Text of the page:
If you are interested in a topic or want to stay up-to-date on the research about your search term, you can click “Create alert” on the results page and follow the steps to sign up for a PubMed account. Once you have created an account, you can sign up for email alerts so that anytime something that matches your search term becomes available, you can get notified.


Alternatively, you can sign up for PubCrawler, a free “alerting” service that scans daily updates to the NCBI Medline (PubMed) and GenBank databases. You can set up alerts and have PubCrawler do your searches for you.

PubCrawler Interface
PubCrawler is an update alterting service for PubMed and GenBank.

6. Find similar articles & Cited by

You might need to expand your search if you are not finding enough relevant articles. Some useful features in PubMed are the “Similar articles” and “Cited by” sections that you can find at the bottom of the Abstract page of an entry.

Clicking the "See all similar articles" link will retrieve a pre-calculated set of PubMed citations that are closely related to the selected article. "Cited by" is generated using data submitted by publishers and from NCBI resources, when available. Working your way through these suggestions might provide you with more articles relevant to your topic.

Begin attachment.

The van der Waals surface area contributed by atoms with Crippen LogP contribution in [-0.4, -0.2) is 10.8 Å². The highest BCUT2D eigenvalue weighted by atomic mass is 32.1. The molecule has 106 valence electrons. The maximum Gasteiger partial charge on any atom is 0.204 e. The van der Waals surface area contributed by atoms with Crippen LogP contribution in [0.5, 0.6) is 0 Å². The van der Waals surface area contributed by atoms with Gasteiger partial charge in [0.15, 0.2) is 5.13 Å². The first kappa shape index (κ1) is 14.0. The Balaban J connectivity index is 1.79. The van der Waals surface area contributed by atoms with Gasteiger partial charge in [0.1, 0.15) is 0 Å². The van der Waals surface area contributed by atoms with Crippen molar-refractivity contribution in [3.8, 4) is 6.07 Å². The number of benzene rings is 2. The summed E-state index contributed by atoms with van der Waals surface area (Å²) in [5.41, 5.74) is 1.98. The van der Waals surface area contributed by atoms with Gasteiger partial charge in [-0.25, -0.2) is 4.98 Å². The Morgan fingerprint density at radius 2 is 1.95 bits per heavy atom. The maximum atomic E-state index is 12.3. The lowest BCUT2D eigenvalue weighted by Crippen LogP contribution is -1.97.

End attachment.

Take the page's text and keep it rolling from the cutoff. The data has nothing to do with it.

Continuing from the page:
7. Use MeSH (Medical Subject Headings)

MeSH terms are standardized keywords used to index articles in PubMed. Use the MeSH Database to find relevant terms and incorporate them into your searches for more precise results.

Limitations of PubMed

PubMed might not return all the resources you may get when searching your local library catalog. PubMed returns books and documents, clinical trials, meta-analyses, randomized control trials, reviews, and systematic reviews. Yet, in comparison, a library database could also return podcasts, videos, articles, statistics, or special collections.

How to access full-text articles

While PubMed provides access to many abstracts, full-text articles might not always be freely available. You can access full-text articles through institutional subscriptions, open access repositories, or by contacting authors directly.